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Cost of moving: Gas prices kill exurban expansion

High gas prices are one big reason people aren't moving to "exurbs."

High gas prices are one big reason people aren't moving to "exurbs."

When American soldiers returned home from World War II, they helped fuel an explosion of suburban living. Men and their families were packing up and moving to the outskirts of cities in record numbers, and the population in areas surrounding Chicago, Los Angeles and New York surged.

As suburban expansion continued, it gave rise to the "exurb," an area even further on the edge of a metropolitan area. But comparatively low-cost housing and proximity to other, more populated areas kept the exurbs growing - until recently. Fewer Americans have been moving to these locations in recent years, and there's one big reason why: gas prices.

Some areas of the country that once saw boom times are now going bust as rising gas prices make the cost of commuting almost too much to bear. Kendall County, Illinois, was the fastest growing area of the country between 2000 and 2010, with the population more than doubling over that time, according to an Associated Press analysis of recent U.S. Census Bureau data. Toward the end of the decade, however, the story changed. With roughly 50 miles between Kendall County and Chicago and gas prices rising, fewer people saw the area as an attractive option. Population growth slowed to 1 percent by 2011. The trend is much the same in the rest of the country, where average exurban growth hovers at 0.9 percent.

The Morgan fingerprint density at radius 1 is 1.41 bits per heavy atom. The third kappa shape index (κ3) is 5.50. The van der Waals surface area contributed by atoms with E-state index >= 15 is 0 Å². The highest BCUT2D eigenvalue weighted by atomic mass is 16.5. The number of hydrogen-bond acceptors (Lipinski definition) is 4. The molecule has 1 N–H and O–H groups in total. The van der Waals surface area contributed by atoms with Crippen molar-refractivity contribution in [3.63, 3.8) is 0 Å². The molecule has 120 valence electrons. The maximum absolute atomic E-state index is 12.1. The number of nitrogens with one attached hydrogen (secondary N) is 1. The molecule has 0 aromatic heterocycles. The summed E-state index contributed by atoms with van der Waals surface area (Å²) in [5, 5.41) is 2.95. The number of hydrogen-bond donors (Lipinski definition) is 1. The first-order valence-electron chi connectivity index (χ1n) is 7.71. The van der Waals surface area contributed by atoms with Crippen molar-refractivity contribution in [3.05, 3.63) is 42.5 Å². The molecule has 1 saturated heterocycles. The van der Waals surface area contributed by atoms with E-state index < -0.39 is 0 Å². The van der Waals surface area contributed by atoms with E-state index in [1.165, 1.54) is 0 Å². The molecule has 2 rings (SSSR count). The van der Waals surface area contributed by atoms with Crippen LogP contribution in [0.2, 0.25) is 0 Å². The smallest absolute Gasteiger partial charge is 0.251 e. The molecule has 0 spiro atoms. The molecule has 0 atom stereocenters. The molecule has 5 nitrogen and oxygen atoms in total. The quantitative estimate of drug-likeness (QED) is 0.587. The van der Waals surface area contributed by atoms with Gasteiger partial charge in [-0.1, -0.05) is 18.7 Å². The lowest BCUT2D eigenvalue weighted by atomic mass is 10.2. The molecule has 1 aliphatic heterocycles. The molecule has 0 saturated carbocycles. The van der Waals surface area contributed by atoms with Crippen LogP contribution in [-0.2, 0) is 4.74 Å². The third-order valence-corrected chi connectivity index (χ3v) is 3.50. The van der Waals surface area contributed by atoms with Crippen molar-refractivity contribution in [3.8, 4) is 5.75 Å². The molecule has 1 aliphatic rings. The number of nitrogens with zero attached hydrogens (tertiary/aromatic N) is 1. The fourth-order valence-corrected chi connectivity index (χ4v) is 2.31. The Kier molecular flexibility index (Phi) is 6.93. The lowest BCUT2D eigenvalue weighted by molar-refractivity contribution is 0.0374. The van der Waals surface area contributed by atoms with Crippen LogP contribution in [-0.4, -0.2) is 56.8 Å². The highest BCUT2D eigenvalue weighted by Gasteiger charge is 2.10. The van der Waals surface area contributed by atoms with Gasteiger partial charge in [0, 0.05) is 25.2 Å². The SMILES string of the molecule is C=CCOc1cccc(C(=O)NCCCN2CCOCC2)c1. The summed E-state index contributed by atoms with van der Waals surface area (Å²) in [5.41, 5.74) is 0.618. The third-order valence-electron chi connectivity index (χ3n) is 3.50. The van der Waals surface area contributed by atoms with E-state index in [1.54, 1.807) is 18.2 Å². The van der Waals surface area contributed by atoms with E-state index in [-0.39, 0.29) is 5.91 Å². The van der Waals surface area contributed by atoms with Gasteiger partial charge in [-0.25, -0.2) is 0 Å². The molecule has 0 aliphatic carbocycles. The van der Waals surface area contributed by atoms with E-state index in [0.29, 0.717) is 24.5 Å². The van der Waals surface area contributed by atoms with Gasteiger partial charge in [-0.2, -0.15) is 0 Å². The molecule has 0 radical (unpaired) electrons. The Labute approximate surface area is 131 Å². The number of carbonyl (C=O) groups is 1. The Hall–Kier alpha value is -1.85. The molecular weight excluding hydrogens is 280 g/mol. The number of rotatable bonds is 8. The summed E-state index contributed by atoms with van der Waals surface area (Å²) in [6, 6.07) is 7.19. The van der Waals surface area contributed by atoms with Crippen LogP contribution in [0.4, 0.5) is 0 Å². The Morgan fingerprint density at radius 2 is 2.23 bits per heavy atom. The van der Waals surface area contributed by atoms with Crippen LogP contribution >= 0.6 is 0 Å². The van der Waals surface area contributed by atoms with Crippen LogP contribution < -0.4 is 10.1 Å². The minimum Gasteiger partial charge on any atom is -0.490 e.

As of early April 2012, the national average price for a gallon of regular gasoline was $3.92, according to AAA. The University of Michigan Transportation Research Institute recently announced the average U.S. automobile gets 23.7 miles to the gallon. With a 100-mile round trip from Kendall County to Chicago, the average commuter would spend $16.54 per day on gasoline. That's roughly $82 per week, $370 per month, or $4,300 per year.

"The heyday of exurbs may well be behind us," Yale University economist Robert Shiller told AP. "With the bursting of the [housing] bubble, we may be discovering the pleasures of the city and the advantages of renting, investing our money not in a single house but in a diversified portfolio."

So where is everybody going once the moving company has come and picked up all the stuff from their exurban ex-homes? By some accounts, they're headed to Washington, D.C. The Huffington Post reports the nation's capital is the top moving destination in the country.